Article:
University of Vermont

Previs and Warshaw’s “Science” Study Focuses on Molecular Regulator of Heart’s Pump

Michael Previs, Ph.D., and David Warshaw, Ph.D.
Postdoctoral fellow Michael Previs, Ph.D.,and Professor and Chair of Molecular Physiology and Biophysics David Warshaw, Ph.D.

A new study published in Science by University of Vermont researchers Michael Previs, Ph.D., David Warshaw, Ph.D., and colleagues from Cincinnati Children’s Hospital provides insight into a key protein involved in regulating the tiny myosin molecular motors involved in the heart’s pumping action.

Specifically, Previs, a National Institutes of Health-supported postdoctoral fellow, and Warshaw, professor and chair of molecular physiology and biophysics, examined the molecular impact of cardiac myosin-binding protein C (cMyBP-C), a protein that regulates the myosin motors in response to stress and thus the pumping capacity of the heart. Mutations of this protein lead to hypertropic cardiomyopathy – an often hereditary condition characterized by a thickening of the heart muscle that is a well-known cause of sudden death in young athletes.

“A heart beats 70 times per minute, ejecting blood with each beat, and cMyBP-C facilitates that action,” says Previs. “However, despite its clinical importance, the role of this protein in the regulation of cardiac muscle contraction is not well understood.”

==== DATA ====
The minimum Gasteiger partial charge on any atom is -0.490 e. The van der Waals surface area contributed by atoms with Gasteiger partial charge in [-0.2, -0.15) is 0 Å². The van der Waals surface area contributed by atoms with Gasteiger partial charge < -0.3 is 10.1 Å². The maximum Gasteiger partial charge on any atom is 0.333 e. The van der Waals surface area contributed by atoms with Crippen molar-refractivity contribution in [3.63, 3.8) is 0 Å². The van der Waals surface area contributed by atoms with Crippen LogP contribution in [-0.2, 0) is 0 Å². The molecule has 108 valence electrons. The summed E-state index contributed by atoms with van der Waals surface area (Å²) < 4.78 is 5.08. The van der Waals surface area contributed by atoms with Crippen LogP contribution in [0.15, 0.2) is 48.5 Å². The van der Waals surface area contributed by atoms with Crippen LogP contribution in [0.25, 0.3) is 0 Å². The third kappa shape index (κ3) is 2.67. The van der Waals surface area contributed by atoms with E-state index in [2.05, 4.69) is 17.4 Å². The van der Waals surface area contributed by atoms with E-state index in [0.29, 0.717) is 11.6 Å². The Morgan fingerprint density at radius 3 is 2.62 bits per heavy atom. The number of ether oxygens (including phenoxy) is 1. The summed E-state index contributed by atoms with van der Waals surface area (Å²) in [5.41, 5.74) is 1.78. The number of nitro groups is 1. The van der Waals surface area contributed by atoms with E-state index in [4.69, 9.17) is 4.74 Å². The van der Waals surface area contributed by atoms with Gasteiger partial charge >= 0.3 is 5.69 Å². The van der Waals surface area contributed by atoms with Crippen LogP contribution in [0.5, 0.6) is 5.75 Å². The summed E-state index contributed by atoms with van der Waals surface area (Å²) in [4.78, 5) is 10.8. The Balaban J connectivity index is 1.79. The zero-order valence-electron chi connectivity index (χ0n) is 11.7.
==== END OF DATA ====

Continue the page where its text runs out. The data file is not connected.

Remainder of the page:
Previs, Warshaw and their research team were able to unravel some of the mystery of cMyBP-C in their study, titled “Molecular Mechanics of Cardiac Myosin-Binding Protein C in Native Thick Filaments.” Using state-of-the-art single molecule microscopy and transgenic mouse models of human heart disease, they established direct molecular evidence that cMyBP-C acts as a governor, like in a car engine, to limit the power generated by the heart’s molecular motors. The group also discovered how modifications to the structure of cMyBP-C – a condition observed in diseased hearts – have profound effects on cMyBP-C’s function.

“The molecular detail provided by studies like ours will ultimately help guide the development of therapeutic strategies to reverse the harmful effects of genetic mutations to cMyBP-C and allow individuals to live healthy lives,” Previs says.

Their work was supported scientifically by core infrastructure at UVM: the Proteomics Facility; the UVM Microscopy Imaging Center; and the UVM Instrumentation and Modeling Facility. This research was funded by the National Institutes of Health.

To learn more about the study, visit Science.